In my first article, I reviewed how easy it is to view complex objects returned by Web services. In the follow-up article, I explained a few of the pitfalls to watch out for when using ColdFusion MX to communicate with BEA WebLogic Web services. You may think that once you can easily see your data and are sure the code works, you're done, but unfortunately, you're not.
Sometimes even finishing a project to spec and on time is not enough to satisfy managers in an enterprise environment. The biggest complaint you will get is response time, or the lack thereof. On the Internet, time is of the essence. Take a few seconds too long to load your site, and the customer is gone. So an Internet site calling data from a Web service must do it correctly, dependably, and quickly. As the deadline approached for my project, I had two out of three of these requirements. Despite our reasoning that, "It takes awhile to run through a few hundred million records," the project management team didn't see it that way.
The rest of the story
If you missed my previous articles, catch up on your reading:
- "An easy way to view complex Web service objects"
- "Avoid CFMX/BEA WebLogic pitfalls in your Web service"
After receiving our directive to bring a 1.5- to 2-minute response time to under 30 seconds, the WebLogic developers, system administrators, and Web programmers got together to see how we could achieve our new goal. We needed to find out where the bottleneck was, what was causing it, and how to get rid of it.
Time the actions: Execution time measurements
Looking at the process, there were three areas where the delays could be occurring: The BEA environment, the network, or the ColdFusion servers.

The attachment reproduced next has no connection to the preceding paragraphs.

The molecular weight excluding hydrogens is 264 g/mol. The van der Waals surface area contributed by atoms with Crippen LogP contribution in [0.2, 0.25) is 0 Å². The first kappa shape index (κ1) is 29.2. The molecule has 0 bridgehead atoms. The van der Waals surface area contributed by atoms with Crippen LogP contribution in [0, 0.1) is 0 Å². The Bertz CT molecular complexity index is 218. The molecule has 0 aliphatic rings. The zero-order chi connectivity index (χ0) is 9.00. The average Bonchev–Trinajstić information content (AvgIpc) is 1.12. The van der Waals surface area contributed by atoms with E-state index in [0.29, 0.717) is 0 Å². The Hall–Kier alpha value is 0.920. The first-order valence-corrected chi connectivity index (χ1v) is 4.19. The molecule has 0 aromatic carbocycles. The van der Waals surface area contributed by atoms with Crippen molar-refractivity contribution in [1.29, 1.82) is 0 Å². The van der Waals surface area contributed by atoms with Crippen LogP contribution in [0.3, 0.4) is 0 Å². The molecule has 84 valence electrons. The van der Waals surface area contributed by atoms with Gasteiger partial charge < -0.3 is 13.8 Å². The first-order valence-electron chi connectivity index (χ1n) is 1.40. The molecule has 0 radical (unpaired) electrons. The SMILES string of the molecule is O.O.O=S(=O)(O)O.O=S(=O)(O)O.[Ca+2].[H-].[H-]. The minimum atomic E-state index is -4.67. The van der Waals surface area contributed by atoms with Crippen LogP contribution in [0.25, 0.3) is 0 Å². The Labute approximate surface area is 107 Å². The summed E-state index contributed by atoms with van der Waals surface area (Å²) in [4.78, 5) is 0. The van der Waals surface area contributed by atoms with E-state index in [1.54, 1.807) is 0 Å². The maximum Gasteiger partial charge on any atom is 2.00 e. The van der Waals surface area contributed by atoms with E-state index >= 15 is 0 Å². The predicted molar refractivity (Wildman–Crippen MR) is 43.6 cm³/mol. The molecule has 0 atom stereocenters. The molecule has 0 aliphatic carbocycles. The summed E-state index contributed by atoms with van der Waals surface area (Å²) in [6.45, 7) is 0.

The WebLogic programmer found two points of speed degradation, both in the database. It appears a couple of sorted columns didn't have indices applied to them, which, when looking through tens of millions of records, caused some slow down. The second problem area was data that the CFMX programmers were using for aggregation. If that data wasn't sent, some of the execution times could be cut in half.
The system administrators also found two items, network data transport and system differentiation. One quarter of the Web call execution was transport time of data from one system (the WebLogic servers) to the second system (the ColdFusion servers). Our calls had a peak of five megabytes of data. An option could have been to upgrade the wire to Fibre-channel, but that wasn't feasible due to costs and time constraints. The second thing they noticed was that the production servers were slower than the staging servers even though they were supposed to be of the exact same setup and configuration.
The CF programmers added various <cfoutput> tags to display timestamps throughout the pages. This enabled everyone to see how long things were taking and where the improvements could or could not be made.
Tame the beast: Revisit specs and system setups